TTC are the latest hip-hop sensation in Paris. French rap has got its groove back, they tell Dan Han
It's midnight at the Bloc Weekend festival in Norfolk, and in their disorganised Pontin's chalet, the Parisian rap crew TTC are sleeping like babies. All apart from the frontman, Teki Latex, who has cut short his pre-show power nap to introduce me to the strange world of Fluokids, the youth movement his band has spawned in France. The name refers to TTC followers' eye-popping Day-Glo clothing - though today Latex is wearing a restrained mauve hoodie and grey T-shirt. But, he explains, being a Fluokid is about more than clothes: it's about attitude.
"Fluokids grew up watching Back to the Future, really wanting that hoverboard," he says. "They are people who don't like dull music, who don't give a fuck about what's commercial and what's underground, but just take the best from everything, as long as it's positive and exciting. We appeal to people who don't want to have to listen to something ten times before they can start to appreciate it. It's a fast life, and I don't think we should discourage that. We should embrace it."
TTC's irreverence has already made stars of them in France, and so has their infectious musical mix of hip-hop, pop and electro. One critic at the influential arts magazine Les Inrockuptibles described them as "one of the most fascinating developments in French music of the past ten years". With their third album, 36 15 TTC, out on the Big Dada label in the UK, they are fast gaining a following this side of the Channel. Formed in the late Nineties, the band consists of three rappers - Latex, Cuizinier and Tido Berman - along with an eclectic array of producers. Theirs is the inclusive, popular sound of modern France: party rap for impoverished tower blocks and well-to-do hipsters alike. On 36 15 TTC, they draw on, among other things, Serge Gainsbourg and the hokey-cokey. It sounds both self-confidently French and appealingly cosmopolitan.
The group's success also represents a renaissance for French hip-hop, which went into decline after the success of a "first wave", with acts such as Saïan Supa Crew and MC Solaar, that broke on to the international scene in the Nine ties. "About five or ten years ago, French rap was very successful. But it was very, very French, to the point where I didn't really relate to it, because the rap I grew up listening to was either American or American-influenced," says Latex.
"It was a phase that French hip-hop had to go through to affirm its identity, but now the music has evolved, and young rappers are more in tune with the global sound of rap. While they're maintaining a certain French influence, most of these kids are immigrants, and they're mixing some of their northern African culture with the music. But they're not doing it in a self-consciously 'ethnic' way; they're doing it the way [the American rap producer] Timbaland does it."
The new generation of hip-hop acts includes the Greek-Cypriot female chart-topper Diam's, whom Latex describes as "a cross between rap and Édith Piaf", and Booba, a half-Senegalese gangsta-style rapper whose latest album is called Ouest Side. On his website, Booba is shown posing with guns and scantily dressed women, and appears dressed in the American hip-hop style uniform of black bomber jacket and baseball cap. Yet Latex sees the American influence on French hip-hop as a sign of a growing confidence, rather than cultural insecurity. "Unfortunately, French musicians have this thing where they have to be humble and keep a low profile, whereas hip-hop in the States is totally free of that. It's totally outrageous and eccentric - with the jewellery and the cars, it's like it's replaced rock'n'roll. I really think rap is about charisma."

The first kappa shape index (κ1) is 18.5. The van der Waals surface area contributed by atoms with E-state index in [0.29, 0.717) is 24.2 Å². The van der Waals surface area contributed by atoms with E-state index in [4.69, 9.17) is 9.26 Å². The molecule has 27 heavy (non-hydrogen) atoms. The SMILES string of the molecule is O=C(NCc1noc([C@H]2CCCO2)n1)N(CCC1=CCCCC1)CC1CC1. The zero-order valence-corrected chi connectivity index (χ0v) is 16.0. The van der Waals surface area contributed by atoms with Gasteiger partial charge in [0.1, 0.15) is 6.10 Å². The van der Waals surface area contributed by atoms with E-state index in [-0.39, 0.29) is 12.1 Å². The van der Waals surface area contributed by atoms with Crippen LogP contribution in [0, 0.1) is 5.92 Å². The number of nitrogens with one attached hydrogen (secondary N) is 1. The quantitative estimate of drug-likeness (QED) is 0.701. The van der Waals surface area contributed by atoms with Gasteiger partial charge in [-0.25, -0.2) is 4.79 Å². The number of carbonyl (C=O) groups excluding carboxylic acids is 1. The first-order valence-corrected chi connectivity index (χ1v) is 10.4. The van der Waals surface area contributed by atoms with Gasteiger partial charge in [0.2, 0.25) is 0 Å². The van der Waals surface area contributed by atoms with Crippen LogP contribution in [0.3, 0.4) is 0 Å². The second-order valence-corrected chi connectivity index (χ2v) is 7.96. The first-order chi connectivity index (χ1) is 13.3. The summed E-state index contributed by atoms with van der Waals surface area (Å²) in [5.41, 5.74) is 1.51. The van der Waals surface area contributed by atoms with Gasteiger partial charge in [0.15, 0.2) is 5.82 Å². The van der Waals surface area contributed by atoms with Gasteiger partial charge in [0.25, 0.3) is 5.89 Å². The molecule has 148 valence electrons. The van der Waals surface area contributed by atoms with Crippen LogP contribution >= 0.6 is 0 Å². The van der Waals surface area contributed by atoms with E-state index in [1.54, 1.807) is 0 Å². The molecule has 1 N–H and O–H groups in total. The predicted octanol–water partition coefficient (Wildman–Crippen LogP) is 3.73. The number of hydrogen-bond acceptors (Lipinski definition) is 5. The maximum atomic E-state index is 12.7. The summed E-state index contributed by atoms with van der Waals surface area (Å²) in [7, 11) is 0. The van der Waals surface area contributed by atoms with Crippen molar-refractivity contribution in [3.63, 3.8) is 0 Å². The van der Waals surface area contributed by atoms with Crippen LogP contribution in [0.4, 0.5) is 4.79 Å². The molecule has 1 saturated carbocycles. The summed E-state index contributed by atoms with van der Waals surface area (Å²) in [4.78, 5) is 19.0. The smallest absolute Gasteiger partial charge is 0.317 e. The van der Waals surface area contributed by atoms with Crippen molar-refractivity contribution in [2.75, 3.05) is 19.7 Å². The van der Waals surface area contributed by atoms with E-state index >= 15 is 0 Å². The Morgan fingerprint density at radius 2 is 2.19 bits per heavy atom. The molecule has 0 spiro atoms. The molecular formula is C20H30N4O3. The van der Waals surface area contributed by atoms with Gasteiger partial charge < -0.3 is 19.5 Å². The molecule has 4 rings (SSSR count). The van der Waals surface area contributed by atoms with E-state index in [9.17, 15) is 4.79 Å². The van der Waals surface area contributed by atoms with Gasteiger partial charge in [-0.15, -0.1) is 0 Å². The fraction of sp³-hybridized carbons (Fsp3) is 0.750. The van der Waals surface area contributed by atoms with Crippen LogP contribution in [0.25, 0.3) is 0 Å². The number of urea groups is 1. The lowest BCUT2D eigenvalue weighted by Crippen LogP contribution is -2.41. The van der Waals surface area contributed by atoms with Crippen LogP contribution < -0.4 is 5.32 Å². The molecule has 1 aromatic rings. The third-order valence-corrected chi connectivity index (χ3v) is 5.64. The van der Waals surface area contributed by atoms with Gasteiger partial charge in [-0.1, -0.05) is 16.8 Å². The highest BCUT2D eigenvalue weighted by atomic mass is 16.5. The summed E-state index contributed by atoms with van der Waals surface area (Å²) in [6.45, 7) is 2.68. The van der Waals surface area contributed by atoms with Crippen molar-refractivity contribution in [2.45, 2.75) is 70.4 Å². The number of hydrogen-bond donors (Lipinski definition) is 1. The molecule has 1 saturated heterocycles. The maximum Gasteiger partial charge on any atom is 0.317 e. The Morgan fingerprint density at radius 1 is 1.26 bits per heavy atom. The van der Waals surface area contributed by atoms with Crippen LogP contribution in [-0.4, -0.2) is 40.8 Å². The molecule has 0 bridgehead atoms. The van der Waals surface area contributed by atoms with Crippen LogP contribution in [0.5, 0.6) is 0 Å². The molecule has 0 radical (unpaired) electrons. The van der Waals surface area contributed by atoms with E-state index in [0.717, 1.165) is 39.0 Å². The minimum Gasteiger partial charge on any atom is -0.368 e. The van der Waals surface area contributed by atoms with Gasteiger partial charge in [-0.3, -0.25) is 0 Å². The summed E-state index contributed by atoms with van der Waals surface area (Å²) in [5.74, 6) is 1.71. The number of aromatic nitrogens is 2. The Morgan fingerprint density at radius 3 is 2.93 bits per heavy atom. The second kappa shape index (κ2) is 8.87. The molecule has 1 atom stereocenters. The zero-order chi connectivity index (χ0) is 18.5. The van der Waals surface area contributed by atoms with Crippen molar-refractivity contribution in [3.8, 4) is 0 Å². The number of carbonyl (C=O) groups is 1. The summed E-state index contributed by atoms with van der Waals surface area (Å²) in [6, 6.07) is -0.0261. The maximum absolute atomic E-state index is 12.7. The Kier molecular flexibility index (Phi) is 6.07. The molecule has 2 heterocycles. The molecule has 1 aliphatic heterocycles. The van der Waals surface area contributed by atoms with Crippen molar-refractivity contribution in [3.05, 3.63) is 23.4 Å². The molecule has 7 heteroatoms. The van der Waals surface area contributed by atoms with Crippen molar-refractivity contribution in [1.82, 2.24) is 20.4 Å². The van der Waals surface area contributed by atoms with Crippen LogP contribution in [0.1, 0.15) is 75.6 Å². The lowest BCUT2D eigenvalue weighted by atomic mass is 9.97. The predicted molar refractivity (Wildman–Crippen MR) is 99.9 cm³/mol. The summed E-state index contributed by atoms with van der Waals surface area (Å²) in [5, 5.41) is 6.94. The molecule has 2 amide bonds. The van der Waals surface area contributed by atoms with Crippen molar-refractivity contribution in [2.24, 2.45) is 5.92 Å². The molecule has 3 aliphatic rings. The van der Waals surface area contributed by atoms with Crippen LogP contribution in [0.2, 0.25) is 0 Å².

By his own admission, however, Latex is no political animal. "I'm too egocentric to care about it, if I'm honest. I don't really have political ideas. I was raised in a left-wing household, so I have trouble considering myself 'à droite'. But I'm not entirely convinced by Ségolène Royal."
By 2am, the group has been roused from slumber for the show - for which, reassuringly, they are properly kitted out in bright pinks, yellows and greens. The raw energy of the three rappers, who bound around telling the crowd to move - in English and French alternately - is a world away from the moody, head-nodding atmosphere that often characterises hip-hop gigs. Woodblock samples and wonderfully warped keyboard melodies form the backdrop to the rappers' deft wordplay, which works even for those who don't understand the French lyrics.
"How many people in here speak French?" Teki asks the crowd. Only ten or 20 sheepish hands go up, and I suspect that some of those belong to monolingual fans who are just getting a little bit carried away with it all.
In a daring piece of musical egalitarianism, the group dishes up a completely irony-free cover of that ultra-kitsch piece of European pop, "All That She Wants" by Ace of Base. The crowd laps it up. And there lies the crux of TTC's appeal: they don't care what is "cool" and what isn't, and they wear that indifference with such swagger and enthusiasm that the kids - "Fluo" or otherwise - are going mad for them.
"36 15 TTC" is out now on Big Dada Recordings